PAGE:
After organization should be prioritization. Time management is crucial and vital to success in high school. Homework, friends, family, girlfriends/boyfriends, jobs, sports… it seems as though the list may never end, which is why it is important to put first things first.
Which is more important: Going to that really super cool party on Friday night or writing that essay that’s due in English class? Of course it’s the latter, although it may not seem like the “coolest” choice. However, “you” time is still very important and should be prioritized as well. I typically play a video game for about an hour after school everyday. This helps me wind down from very long days and gives me a break from schoolwork and household chores.
When two events are vying for your time and you experience role conflict, it’s best to take a step back and look at the big picture. You should figure out which role will help you out the most in the future (in the above example, the role of student), and then fulfill that role first. Prioritize your most important roles, and don’t worry about the small stuff.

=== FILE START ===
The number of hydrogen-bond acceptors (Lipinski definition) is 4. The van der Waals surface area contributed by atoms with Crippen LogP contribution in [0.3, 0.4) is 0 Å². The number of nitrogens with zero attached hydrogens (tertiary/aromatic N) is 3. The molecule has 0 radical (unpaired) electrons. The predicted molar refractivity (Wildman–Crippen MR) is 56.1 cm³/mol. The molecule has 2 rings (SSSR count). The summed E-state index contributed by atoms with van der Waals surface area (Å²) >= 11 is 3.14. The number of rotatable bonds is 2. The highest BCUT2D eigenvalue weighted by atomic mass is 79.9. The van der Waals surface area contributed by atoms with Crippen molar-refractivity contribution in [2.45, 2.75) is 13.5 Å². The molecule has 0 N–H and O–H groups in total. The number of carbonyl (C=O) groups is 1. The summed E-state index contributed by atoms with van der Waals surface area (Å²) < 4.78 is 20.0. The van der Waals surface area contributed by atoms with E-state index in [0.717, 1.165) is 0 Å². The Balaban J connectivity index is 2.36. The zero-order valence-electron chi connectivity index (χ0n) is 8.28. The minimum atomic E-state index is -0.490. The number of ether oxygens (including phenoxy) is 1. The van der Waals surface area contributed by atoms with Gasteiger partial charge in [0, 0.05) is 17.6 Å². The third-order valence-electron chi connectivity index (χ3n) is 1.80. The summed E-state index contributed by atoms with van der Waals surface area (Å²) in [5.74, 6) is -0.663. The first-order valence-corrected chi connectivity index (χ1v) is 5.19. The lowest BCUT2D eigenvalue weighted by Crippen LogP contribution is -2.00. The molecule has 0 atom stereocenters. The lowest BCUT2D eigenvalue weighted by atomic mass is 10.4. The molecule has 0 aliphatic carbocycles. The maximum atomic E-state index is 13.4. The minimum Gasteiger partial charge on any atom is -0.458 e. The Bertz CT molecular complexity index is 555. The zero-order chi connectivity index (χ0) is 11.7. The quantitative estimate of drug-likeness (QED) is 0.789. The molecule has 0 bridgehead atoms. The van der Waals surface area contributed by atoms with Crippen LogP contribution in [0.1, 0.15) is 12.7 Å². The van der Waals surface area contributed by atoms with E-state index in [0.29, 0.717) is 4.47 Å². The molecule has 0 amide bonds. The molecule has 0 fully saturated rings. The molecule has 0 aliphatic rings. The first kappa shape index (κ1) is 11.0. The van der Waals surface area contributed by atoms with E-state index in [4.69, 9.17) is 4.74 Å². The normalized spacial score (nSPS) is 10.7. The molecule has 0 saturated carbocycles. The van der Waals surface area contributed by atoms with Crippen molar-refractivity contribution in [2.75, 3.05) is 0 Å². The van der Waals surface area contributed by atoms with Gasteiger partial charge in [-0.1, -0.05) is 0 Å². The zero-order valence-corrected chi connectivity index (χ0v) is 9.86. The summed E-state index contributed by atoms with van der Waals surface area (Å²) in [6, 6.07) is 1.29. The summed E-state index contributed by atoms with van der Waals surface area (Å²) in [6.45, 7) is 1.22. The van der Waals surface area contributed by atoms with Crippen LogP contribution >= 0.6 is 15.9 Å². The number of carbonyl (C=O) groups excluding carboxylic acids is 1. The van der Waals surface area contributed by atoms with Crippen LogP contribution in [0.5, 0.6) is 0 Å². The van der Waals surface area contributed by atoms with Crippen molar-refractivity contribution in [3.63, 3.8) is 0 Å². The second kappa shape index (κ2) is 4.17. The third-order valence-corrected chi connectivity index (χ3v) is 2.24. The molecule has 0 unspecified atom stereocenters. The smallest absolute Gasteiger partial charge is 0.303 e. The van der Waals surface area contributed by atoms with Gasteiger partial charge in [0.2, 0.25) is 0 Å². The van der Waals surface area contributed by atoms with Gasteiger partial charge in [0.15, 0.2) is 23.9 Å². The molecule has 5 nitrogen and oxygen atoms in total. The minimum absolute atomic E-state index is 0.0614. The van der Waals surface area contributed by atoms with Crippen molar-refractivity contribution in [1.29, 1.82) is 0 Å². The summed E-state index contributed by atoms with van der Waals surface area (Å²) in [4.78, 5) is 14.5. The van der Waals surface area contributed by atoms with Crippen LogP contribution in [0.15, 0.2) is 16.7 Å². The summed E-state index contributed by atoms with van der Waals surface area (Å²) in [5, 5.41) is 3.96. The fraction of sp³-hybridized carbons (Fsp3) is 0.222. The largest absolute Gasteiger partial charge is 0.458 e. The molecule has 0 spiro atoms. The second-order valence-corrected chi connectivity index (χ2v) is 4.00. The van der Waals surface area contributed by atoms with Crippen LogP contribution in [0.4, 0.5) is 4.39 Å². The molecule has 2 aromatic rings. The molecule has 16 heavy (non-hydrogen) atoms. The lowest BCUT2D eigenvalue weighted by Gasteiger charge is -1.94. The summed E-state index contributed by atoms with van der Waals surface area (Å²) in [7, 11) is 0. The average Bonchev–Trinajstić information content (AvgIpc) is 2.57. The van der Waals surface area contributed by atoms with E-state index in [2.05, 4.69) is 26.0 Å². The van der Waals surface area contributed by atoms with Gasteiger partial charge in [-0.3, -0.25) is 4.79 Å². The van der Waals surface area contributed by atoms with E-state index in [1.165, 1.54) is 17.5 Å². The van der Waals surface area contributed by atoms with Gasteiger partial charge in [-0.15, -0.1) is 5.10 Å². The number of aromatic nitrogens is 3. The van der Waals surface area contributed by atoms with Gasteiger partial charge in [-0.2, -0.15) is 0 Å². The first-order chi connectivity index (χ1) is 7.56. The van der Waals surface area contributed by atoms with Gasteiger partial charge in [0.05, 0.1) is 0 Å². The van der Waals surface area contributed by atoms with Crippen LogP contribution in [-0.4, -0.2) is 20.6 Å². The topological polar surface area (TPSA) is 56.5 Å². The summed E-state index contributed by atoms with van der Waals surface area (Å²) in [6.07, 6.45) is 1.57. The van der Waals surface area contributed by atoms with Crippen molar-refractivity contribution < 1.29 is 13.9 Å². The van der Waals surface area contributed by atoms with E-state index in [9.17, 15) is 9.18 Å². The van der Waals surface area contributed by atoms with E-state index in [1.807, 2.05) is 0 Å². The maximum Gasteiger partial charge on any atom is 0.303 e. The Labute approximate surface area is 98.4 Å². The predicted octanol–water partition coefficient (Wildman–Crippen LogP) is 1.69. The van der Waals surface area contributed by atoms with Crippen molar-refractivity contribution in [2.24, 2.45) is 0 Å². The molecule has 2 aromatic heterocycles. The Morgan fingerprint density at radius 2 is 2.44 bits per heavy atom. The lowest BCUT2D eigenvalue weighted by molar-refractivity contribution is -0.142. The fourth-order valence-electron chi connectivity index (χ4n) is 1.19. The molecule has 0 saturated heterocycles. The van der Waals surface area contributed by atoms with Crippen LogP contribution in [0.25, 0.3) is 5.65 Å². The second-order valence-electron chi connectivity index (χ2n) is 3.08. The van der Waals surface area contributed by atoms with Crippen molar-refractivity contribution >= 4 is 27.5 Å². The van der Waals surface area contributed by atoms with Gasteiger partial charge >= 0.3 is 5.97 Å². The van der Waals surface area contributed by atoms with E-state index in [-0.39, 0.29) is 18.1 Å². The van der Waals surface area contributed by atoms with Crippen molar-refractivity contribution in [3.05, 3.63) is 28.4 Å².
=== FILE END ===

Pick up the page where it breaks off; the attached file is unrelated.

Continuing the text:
4. Be a hard worker
“Success is the result of perfection, hard work, learning from failure, loyalty, and persistence”. - Colin Powell
As a member of many, many groups, I see a wide variety of people. Student Council is a great example of this. I see members who want to help with every single event and constantly are showing up to every volunteer opportunity they can. I also observe members who sit in the back row during every meeting, usually do not say a word, and show up only to events they absolutely have to attend.